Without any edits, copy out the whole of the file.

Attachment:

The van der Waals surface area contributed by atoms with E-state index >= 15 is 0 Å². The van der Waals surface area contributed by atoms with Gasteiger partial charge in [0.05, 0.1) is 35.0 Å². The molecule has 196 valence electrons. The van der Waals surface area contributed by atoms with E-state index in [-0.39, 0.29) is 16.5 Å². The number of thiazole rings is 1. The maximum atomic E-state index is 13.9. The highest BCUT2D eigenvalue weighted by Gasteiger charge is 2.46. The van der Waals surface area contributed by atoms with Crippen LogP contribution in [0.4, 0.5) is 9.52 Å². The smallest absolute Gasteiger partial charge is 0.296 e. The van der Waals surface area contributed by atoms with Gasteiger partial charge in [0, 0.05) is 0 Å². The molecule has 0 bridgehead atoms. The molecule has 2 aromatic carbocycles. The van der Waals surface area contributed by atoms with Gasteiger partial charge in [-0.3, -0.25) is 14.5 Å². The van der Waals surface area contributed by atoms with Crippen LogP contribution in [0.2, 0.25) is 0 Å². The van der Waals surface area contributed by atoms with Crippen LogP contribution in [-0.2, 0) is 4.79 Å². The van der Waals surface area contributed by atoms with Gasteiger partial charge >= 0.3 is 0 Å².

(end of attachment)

The van der Waals surface area contributed by atoms with E-state index >= 15 is 0 Å². The van der Waals surface area contributed by atoms with Gasteiger partial charge in [0.05, 0.1) is 35.0 Å². The molecule has 196 valence electrons. The van der Waals surface area contributed by atoms with E-state index in [-0.39, 0.29) is 16.5 Å². The number of thiazole rings is 1. The maximum atomic E-state index is 13.9. The highest BCUT2D eigenvalue weighted by Gasteiger charge is 2.46. The van der Waals surface area contributed by atoms with Crippen LogP contribution in [0.4, 0.5) is 9.52 Å². The smallest absolute Gasteiger partial charge is 0.296 e. The van der Waals surface area contributed by atoms with Gasteiger partial charge in [0, 0.05) is 0 Å². The molecule has 0 bridgehead atoms. The molecule has 2 aromatic carbocycles. The van der Waals surface area contributed by atoms with Gasteiger partial charge in [-0.3, -0.25) is 14.5 Å². The van der Waals surface area contributed by atoms with Crippen LogP contribution in [0.2, 0.25) is 0 Å². The van der Waals surface area contributed by atoms with Crippen LogP contribution in [-0.2, 0) is 4.79 Å². The van der Waals surface area contributed by atoms with Gasteiger partial charge >= 0.3 is 0 Å².